Southgate You’re The One
In what are increasingly divisive times, England's softly-spoken sweetheart is a shining beacon of pride and joy. The waistcoat-wearing wizard has been lauded no end for his reluctance to stray from his well-trodden, strongly principled pathway.
In all departments, from tactical philosophy of playing out from the back to the strict policy of prioritising youth wherever possible, Southgate really is “the one” in the eyes of England's followers. But after such an enthralling adventure at Russia 2018, the praise that came radiating from us beer-bellied brethren was inevitable. Keeping his legion of players happy is a far tougher task.
There is now an expectation that the FA bring only ‘good global citizens’ through to represent the nation at the senior level. While it all sounds a bit fluffy, the Three Lions have become a model for how to develop a generation of hard-working, highly-motivated athletes. In practice, it means if you’re not on best behaviour when travelling to tournaments, acting respectfully as an ambassador, then you’re not getting the call-up.
You can’t underestimate the feel-good factor Gareth's unerring positivity gives the squad. An England team hasn’t shown this much promise since Gazza managed six weeks of the sauce in 1999.
But these Churchillian attributes Southgate possesses could be his undoing. With the absolute shit-storm going on in Westminster, it’s only a matter of time until a higher office than the fandangle Football Association comes calling.
Ox Back in the Box
For most of us, it doesn’t get much better than memories of watching the 2018 World Cup outside on a big screen somewhere with beer flying all over the gaff. Sadly, that couldn’t be further from the truth for Alex Oxlade-Chamberlain.
It’s safe to say he was pretty choked up to see his team tearing it up in Russia and having England’s joint second-best World Cup ever. He should have been there but was left at home because of the horrific knee injury he'd suffered just before. Now 18 months since his last appearance in an England shirt, the Ox is again in contention for a starting spot.
He’s impressed for Liverpool so far this season and Southgate will be keen to reward his long-standing commitment to the national side, having scored four under the head-honcho whist in the under 21 set-up. The likeable lad has universal appeal, certainly in parts of North London and Liverpool. His six senior England goal have surely helped his case in that regard, as has the fact he and his father, Mark, are the only father-son combination to score for England.
That is the face of somebody who enjoys playing for England more than life itself.
Sancho’s Coming Home
To describe the development this young whiz-kid has enjoyed since swapping Manchester for Dortmund as ‘phenomenal’ would be undercooking it. Last season he netted 12 goals and set up 14 for BVB and was rightly rewarded with a £180,000/week contract. This term has so far gone to plan too, having a hand in five goals in the five games he’s played.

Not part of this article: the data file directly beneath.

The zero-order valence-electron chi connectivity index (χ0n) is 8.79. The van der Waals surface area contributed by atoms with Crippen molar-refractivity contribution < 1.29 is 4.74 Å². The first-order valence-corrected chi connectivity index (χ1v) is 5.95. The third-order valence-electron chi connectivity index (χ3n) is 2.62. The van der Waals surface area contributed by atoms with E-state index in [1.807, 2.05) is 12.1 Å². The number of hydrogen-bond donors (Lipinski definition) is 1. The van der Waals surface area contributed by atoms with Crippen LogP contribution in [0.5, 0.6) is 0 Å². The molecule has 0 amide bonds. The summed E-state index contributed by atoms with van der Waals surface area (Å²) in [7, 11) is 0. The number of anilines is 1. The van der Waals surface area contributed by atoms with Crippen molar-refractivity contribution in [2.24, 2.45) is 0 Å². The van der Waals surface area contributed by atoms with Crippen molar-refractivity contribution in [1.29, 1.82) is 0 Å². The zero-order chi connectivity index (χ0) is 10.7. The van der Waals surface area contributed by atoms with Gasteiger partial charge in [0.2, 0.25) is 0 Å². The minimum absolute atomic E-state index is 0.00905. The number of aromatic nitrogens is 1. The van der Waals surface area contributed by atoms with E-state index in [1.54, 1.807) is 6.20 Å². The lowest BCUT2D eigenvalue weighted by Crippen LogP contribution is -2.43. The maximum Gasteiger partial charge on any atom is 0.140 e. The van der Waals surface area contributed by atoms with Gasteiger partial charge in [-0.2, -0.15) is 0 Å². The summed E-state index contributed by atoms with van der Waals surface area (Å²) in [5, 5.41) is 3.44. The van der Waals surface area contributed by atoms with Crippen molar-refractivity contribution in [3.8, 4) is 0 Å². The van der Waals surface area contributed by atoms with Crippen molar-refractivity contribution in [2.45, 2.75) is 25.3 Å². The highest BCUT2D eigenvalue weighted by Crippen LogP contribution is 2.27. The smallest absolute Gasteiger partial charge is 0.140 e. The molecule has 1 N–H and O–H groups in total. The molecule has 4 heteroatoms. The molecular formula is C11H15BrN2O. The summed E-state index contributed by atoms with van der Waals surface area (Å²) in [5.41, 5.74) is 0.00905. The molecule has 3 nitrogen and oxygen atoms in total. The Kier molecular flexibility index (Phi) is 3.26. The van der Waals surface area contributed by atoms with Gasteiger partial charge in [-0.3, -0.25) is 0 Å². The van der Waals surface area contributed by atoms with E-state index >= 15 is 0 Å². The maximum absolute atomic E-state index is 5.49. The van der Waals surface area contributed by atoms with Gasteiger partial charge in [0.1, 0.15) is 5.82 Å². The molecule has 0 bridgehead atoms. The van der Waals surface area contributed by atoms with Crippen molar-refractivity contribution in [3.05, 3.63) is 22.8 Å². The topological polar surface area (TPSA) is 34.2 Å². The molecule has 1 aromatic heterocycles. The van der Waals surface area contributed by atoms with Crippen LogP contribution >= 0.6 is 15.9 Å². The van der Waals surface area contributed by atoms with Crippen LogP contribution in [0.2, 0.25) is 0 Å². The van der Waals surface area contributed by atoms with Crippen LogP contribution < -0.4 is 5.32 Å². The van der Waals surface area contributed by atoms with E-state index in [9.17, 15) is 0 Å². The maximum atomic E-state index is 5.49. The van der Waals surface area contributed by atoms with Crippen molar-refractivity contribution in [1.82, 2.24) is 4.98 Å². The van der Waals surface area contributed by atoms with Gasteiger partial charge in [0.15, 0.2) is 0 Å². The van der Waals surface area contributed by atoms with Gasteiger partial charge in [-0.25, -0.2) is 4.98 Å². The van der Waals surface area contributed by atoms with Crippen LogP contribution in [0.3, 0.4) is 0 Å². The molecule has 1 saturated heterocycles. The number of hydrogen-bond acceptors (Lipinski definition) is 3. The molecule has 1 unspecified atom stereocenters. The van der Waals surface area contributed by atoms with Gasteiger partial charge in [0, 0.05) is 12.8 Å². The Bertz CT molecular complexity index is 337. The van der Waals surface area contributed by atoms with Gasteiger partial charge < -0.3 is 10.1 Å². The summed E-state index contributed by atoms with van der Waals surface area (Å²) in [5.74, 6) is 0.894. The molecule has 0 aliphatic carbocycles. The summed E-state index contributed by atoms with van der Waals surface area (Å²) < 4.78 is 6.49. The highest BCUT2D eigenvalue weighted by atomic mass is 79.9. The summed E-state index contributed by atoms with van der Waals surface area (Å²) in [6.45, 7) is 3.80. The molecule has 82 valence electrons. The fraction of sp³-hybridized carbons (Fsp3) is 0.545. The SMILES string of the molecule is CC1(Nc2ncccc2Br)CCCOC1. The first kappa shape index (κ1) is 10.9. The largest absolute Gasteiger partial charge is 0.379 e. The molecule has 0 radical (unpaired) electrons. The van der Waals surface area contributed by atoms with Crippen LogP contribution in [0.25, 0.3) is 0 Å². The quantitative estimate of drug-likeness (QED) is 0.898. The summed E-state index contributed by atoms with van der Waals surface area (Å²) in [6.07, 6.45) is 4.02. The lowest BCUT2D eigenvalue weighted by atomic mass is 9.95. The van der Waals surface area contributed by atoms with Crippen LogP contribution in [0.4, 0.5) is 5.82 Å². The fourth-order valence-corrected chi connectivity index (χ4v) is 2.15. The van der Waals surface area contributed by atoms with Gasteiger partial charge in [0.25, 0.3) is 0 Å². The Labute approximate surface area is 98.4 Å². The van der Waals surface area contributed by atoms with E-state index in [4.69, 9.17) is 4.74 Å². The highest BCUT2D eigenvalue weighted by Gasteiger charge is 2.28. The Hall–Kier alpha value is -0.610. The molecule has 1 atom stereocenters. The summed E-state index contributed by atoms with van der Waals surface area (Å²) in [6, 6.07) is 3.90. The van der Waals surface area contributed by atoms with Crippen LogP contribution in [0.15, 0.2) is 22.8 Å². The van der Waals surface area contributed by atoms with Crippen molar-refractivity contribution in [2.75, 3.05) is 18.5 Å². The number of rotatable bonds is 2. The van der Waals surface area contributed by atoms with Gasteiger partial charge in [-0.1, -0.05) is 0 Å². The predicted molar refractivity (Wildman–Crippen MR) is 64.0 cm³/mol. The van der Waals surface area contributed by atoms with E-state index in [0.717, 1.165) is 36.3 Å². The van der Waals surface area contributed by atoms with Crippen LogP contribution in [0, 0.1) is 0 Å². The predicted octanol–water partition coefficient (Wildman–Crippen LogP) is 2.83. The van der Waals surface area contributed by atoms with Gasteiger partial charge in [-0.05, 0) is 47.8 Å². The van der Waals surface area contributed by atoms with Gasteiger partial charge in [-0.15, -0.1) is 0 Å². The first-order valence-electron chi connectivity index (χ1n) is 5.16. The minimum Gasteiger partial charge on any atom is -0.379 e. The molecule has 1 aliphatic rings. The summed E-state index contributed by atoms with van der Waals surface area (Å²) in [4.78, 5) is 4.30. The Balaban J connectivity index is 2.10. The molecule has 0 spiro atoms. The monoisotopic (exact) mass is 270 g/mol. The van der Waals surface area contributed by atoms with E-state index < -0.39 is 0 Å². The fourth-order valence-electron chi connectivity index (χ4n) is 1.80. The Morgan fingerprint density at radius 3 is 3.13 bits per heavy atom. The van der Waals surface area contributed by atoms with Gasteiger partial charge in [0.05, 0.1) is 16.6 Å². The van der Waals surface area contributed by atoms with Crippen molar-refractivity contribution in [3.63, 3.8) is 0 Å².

And so what can we expect from this weekend’s homecoming? Sancho must relish these Euro 2020 qualifiers, a huge window of opportunity to showcase his unbelievable teckers on his own patch to his own people. It’s surely only a matter of time before he pops his international cherry and scores in an England shirt.
Despite finally getting shot of his August duck, all is apparently not well in the world of Harry Kane, or so the mainstream media would have you believe. Considering England’s skipper already has three goals in his first four games for Spurs this season, this humdrum negative spiel is what is known in the media world as ‘complete and utter hogwash’.
That said, there has been a noticeable change in Kane’s style of play and this has likely been the catalyst for recent criticisms. The amount of tackles England’s boy wonder is making per 90 minutes has dropped off a cliff. He is currently sticking a foot in just once every three matches, which isn’t ideal for the high pressing, high-intensity tactics that Uncle Gareth is so fond of.
The rush to depict Kane as undercooked and overworked doesn’t take account of the simple fact that he was forced to miss the whole month of May last season after charging into an utterly pointless tackle against Man City. The try-hard has no doubt been instructed to reign it in a bit this year.
Kane's agonisingly unneccessary undoing.
England Can’t Lose
Some things in life are inherently questionable. England’s record against Bulgaria is not one of them. In ten matches since 1962, England have never lost a match to the Eastern Europeans, drawing four times.
An awful lot has changed since Jermaine Defoe banged in that hat trick the last time these nations met at Wembley as England won 4-0. The other goal scorer that night was one Adam Johnson but we feel almost adulterous to utter his name in the same sentence as diminutive Defoe.
If you listen to Tyrone Mings speak and have anything less than utmost admiration for him then you are frankly a bad person. There is lots to like about this mop-haired maestro, from his love of public transport to his humble beginnings playing non-league football.
Mings was picked up by Southampton’s academy as a schoolboy but was unceremoniously dropped at the age of 16 for being too scrawny. Now the hulking 6ft5in centre half could make his England debut against Kosovo on Tuesday at St Mary’s of all places.
Despite insisting he hold no grudge against those bedevilling Saints, it would be quite a redemption song for dear old Mingsy. If that means he has to sit out the Bulgaria game for the meantime, so be it.